Drugs / DEA

Castillo, Celerino III and Harmon, Dave. Powderburns: Cocaine, Contras and the Drug War. Oakville, Ontario: Mosaic Press (Sundial), 1994. 240 pages.

There were a number of semi-suppressed stories during the Iran-contra scandal concerning the link between the contras and cocaine. Celerino Castillo knows about it first-hand. An all-American true believer, Castillo fought in Vietnam from 1971-1972, where he saw the effects of drugs on U.S. troops. By 1975 he was a Texas cop, later a detective working drug cases. In 1980 he joined the Drug Enforcement Administration and worked the streets of New York. Then it was off to Peru in 1984-1985, and Guatemala from 1985-1990. While stationed in Guatemala, Castillo was the DEA agent in charge of anti- drug operations in El Salvador from 1985-1987. This is when he discovered that Oliver North's contras were running cocaine from the Ilopango airport.

He did his best to bust them, but they were protected by the CIA. "By the end of 1988," he writes, "I realized how hopelessly tangled DEA, the CIA, and every other U.S. entity in Central America had become with the criminals. The connections boggled my mind" (page 208). His life was in danger, and he got out in a hurry in 1990. DEA, meanwhile, was increasing the pressure with an internal investigation of Castillo. His career was over and he resigned. Lawrence Walsh's office extensively debriefed Castillo, but when Walsh released his massive report in 1993, the narcotics connection was nowhere to be found. End of story -- until this obscure book was published.


Levine, Michael. Deep Cover: The Inside Story of How DEA Infighting, Incompetence, and Subterfuge Lost Us the Biggest Battle of the Drug War. New York: Delacorte Press, 1990. 319 pages.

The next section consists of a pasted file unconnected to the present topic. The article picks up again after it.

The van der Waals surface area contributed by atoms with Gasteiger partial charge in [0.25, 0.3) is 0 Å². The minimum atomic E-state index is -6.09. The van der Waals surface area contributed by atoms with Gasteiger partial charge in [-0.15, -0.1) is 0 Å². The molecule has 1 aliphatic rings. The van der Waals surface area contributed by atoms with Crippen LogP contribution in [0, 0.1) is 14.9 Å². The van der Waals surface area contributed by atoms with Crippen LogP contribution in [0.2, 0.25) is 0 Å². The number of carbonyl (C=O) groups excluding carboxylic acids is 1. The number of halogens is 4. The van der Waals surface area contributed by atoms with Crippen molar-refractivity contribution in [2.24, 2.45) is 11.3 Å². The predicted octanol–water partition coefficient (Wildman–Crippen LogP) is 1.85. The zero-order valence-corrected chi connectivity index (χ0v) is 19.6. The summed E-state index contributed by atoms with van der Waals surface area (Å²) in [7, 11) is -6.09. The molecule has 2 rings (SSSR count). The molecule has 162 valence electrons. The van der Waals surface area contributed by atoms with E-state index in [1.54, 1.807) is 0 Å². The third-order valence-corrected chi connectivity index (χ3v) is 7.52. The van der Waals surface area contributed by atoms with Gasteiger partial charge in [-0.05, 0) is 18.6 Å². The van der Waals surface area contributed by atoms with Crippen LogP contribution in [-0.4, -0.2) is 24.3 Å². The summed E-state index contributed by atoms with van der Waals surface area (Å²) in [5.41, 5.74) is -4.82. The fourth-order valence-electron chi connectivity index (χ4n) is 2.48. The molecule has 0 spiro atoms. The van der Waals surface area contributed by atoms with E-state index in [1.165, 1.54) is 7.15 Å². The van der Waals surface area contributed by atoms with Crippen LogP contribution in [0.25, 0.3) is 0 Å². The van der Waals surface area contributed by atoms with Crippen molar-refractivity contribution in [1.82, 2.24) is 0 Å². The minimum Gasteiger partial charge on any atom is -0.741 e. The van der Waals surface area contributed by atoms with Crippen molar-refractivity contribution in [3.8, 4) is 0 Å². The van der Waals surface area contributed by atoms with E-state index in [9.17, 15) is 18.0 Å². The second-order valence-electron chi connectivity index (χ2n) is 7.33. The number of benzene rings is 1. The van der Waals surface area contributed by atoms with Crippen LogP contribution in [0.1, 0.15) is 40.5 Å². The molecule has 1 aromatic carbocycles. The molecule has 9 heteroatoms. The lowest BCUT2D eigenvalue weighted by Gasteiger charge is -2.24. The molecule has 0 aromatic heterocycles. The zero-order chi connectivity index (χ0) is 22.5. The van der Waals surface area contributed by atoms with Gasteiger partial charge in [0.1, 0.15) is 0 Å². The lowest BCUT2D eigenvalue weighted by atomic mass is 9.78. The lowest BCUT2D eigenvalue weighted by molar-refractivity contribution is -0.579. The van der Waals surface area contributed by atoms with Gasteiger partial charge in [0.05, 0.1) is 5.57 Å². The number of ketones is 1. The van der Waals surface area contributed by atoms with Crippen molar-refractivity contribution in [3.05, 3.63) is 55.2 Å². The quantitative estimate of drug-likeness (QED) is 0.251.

Michael Levine was a supervisor in the New York office of the Drug Enforcement Administration when he retired. By then he could brag of a 25-year career that put at least 3,000 criminals behind bars and seized several tons of illegal drugs; he even penetrated the Bolivian cartel. But ultimately he despaired of an even more difficult enemy -- the "suits" from DEA and other agencies in their air-conditioned offices, who were more interested in self-serving career moves than in locking up dealers.

Levine has a low opinion of the CIA. This is not uncommon in the DEA, whose agents often suspect the CIA of following its own agenda and protecting those drug dealers considered to be intelligence assets. But Levine is especially upset over the behind-the-scenes mismanagement, disorganization, negligence, and bureaucratic rivalry that is typical of the much-ballyhooed war on drugs. It might be comical if the stakes weren't so high. For Levine, who spent much of his career as an international undercover agent trying to nail some very nasty people, they stakes were about as high as they can get. By the time he retired in 1989, Levine felt that he had won the battle but lost the war.


Levine, Michael. The Big White Lie: The CIA and the Cocaine/Crack Epidemic -- An Undercover Odyssey. New York: Thunder's Mouth Press, 1993. 472 pages.

Michael Levine's earlier book, Deep Cover, occasionally mentioned CIA double-dealing in the war against drugs. Now this theme is his central thesis. Levine is a 25-year veteran of the Drug Enforcement Administration, whose career included undercover work in Argentina at the time of the 1980 "Cocaine Coup" in Bolivia. In this book Levine places his anti-drug war in its proper context, and concludes that it was futile. In Argentina the CIA was assisting a brutal junta, which was responsible for "disappearing" its own citizens, and in Bolivia the scheming of longtime CIA asset Klaus Barbie helped put Luis Arce Gomez into power. To top it off, the well-connected Argentinean and Bolivian fascists behind it all just happened to be some of the same people that boy scout Levine was trying to bust. Needless to say, he didn't get his merit badge, and was ordered back to headquarters.

Back in the U.S. by early 1982, working out of DEA headquarters, Levine was disillusioned. DEA was harassing him with a nit-picking internal affairs investigation while drug lords were running governments. Levine settled for working a sting to entice Bolivia's queen of cocaine, Sonia Atala, into a U.S. prison. But she too was CIA-protected, and ended up in the witness protection program, waiting to return to Bolivia with all of her vast property holdings intact.


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